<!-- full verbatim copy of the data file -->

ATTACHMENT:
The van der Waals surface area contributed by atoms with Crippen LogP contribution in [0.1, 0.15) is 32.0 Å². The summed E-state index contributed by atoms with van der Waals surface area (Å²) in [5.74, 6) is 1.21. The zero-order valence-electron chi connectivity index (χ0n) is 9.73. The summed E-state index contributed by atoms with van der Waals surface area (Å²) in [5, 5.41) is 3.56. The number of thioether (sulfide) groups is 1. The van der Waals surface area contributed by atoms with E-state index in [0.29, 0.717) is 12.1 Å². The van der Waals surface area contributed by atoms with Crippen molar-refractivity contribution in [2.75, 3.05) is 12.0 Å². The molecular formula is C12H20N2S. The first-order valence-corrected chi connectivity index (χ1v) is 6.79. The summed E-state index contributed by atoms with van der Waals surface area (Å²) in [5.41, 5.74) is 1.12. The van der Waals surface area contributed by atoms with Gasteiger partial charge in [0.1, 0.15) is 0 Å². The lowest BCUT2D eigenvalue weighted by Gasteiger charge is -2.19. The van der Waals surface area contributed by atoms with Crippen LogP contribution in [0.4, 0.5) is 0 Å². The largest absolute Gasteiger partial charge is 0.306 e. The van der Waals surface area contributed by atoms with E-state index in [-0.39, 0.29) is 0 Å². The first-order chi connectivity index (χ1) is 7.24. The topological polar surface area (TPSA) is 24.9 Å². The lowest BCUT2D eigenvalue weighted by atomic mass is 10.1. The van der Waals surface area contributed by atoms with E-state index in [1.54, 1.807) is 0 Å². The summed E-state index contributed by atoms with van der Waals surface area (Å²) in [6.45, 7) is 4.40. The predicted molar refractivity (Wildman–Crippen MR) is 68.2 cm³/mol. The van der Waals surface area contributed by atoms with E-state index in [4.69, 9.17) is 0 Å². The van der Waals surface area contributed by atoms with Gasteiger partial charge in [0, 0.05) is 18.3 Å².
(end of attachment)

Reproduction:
The van der Waals surface area contributed by atoms with Crippen LogP contribution in [0.1, 0.15) is 32.0 Å². The summed E-state index contributed by atoms with van der Waals surface area (Å²) in [5.74, 6) is 1.21. The zero-order valence-electron chi connectivity index (χ0n) is 9.73. The summed E-state index contributed by atoms with van der Waals surface area (Å²) in [5, 5.41) is 3.56. The number of thioether (sulfide) groups is 1. The van der Waals surface area contributed by atoms with E-state index in [0.29, 0.717) is 12.1 Å². The van der Waals surface area contributed by atoms with Crippen molar-refractivity contribution in [2.75, 3.05) is 12.0 Å². The molecular formula is C12H20N2S. The first-order valence-corrected chi connectivity index (χ1v) is 6.79. The summed E-state index contributed by atoms with van der Waals surface area (Å²) in [5.41, 5.74) is 1.12. The van der Waals surface area contributed by atoms with Gasteiger partial charge in [0.1, 0.15) is 0 Å². The lowest BCUT2D eigenvalue weighted by Gasteiger charge is -2.19. The van der Waals surface area contributed by atoms with Crippen LogP contribution in [0.4, 0.5) is 0 Å². The largest absolute Gasteiger partial charge is 0.306 e. The van der Waals surface area contributed by atoms with E-state index in [-0.39, 0.29) is 0 Å². The first-order chi connectivity index (χ1) is 7.24. The topological polar surface area (TPSA) is 24.9 Å². The lowest BCUT2D eigenvalue weighted by atomic mass is 10.1. The van der Waals surface area contributed by atoms with E-state index in [1.54, 1.807) is 0 Å². The summed E-state index contributed by atoms with van der Waals surface area (Å²) in [6.45, 7) is 4.40. The predicted molar refractivity (Wildman–Crippen MR) is 68.2 cm³/mol. The van der Waals surface area contributed by atoms with E-state index in [4.69, 9.17) is 0 Å². The van der Waals surface area contributed by atoms with Gasteiger partial charge in [0, 0.05) is 18.3 Å².